150 Muslim Workers Fired From Denver Meat Packaging Company For Prayer ‘Walk-Off’

A Denver meat packaging company is at the center of controversy following the firing of approximately 150 Muslim workers who walked out of an assembly line for prayer. According to the Denver Post, the workers were part of a recent, highly-publicized “walk-off” after they left an assembly line at Cargill Meat Solutions to meet their daily prayer obligation.

The Muslim workers, who are mostly immigrants from Somalia, reportedly stopped working to pray in observation of salah, “a religious obligation that calls on followers of Islam to turn toward Mecca and pray at five predetermined times throughout the day,” according to Opposing Views.

The Muslim workers allege Cargill Meat Solutions refused to honor their requests by giving them an ultimatum. They were reportedly told, “If you want to pray, go home,'” according to Jaylani Hussein, a spokesman and executive director of Council on American-Islamic Relations (CAIR). Many of the workers later returned to complete the duration of their work shift, but the majority of those who left to pray did not and were represented by the CAIR who spoke publicly on their behalf.

On Tuesday, Dec. 29, the Muslim workers were formally terminated through the company’s team of attorneys. Almost immediately after the termination was solidified, the CAIR stepped in on the workers behalf in an effort to resolve the mass termination issue. However, Cargill refuses to budge.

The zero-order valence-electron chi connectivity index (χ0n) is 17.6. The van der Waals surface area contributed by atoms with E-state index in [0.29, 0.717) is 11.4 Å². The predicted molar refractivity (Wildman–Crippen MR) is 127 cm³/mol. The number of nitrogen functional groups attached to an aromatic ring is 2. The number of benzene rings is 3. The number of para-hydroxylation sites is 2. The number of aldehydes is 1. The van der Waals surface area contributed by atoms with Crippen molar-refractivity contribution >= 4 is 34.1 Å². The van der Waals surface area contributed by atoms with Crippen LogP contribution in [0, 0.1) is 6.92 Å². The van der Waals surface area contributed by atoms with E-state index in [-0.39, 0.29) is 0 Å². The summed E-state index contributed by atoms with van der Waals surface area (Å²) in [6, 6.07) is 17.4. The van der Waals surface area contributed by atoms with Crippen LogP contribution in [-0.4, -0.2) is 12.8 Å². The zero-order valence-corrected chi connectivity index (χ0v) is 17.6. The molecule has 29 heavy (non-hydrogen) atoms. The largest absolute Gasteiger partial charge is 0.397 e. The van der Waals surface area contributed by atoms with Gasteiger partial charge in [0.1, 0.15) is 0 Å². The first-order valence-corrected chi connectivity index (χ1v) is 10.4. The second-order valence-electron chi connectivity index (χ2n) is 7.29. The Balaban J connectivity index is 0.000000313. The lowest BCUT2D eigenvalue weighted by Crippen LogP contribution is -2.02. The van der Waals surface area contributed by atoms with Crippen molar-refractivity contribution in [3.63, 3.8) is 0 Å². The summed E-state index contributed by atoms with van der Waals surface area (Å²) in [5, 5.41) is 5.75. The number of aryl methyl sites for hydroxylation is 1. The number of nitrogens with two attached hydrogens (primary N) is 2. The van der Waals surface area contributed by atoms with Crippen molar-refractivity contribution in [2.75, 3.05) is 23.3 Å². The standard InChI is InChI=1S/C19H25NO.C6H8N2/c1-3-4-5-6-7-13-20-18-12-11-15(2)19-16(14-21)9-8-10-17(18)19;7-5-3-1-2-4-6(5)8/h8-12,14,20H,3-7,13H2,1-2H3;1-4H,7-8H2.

Under the Title VII of the Civil Rights Act of 1964, employers are forced to comply with reasonable accommodations where religious preferences are concerned. There are two separate prayer rooms at the facility. However, the company adamantly argues that their requests to pray simultaneously cannot be met.

Since the plant produces approximately 4 million pounds of beef daily, shutting down for any amount of time during the day could be crucial to production. So, it is nearly impossible to accommodate approximately 200 Muslims who desire to take prayer breaks simultaneously at unexpected times.

It has been reported that the five daily prayer sessions occur approximately five times each day for five to 10 minutes each time. Although the workers were initially using time from their 30-minute, unpaid lunch breaks, that time frame definitely isn’t enough time for prayer based on the time they would need for 10-minute prayer blocks.

The mass termination of these Muslim employees follows a previous report detailing Cargill Meat Solutions’ struggle to accommodate Muslim assembly line workers. Back in 2011, Cargill spokesman Michael Martin released a statement citing the company’s legal obligation regarding religion, and how difficult it would be to shut down production each day to accommodate prayer requests for Muslim workers.

“We know that some of our employees would like a guaranteed prayer time every day,” Martin said in the 2011 report published by the Denver Post. “That is not the legal requirement, and it would be impractical to accommodate this without shutting down the production line.”

At this point, the CAIR is still negotiating with Cargill Meat Solutions but no mutual agreement has been met. The Muslim workers are still terminated. Do you think the Muslim workers should have been fired for leaving to pray simaltaneously? Do you agree or disagree with Cargill Meat Solutions? Share your thoughts.

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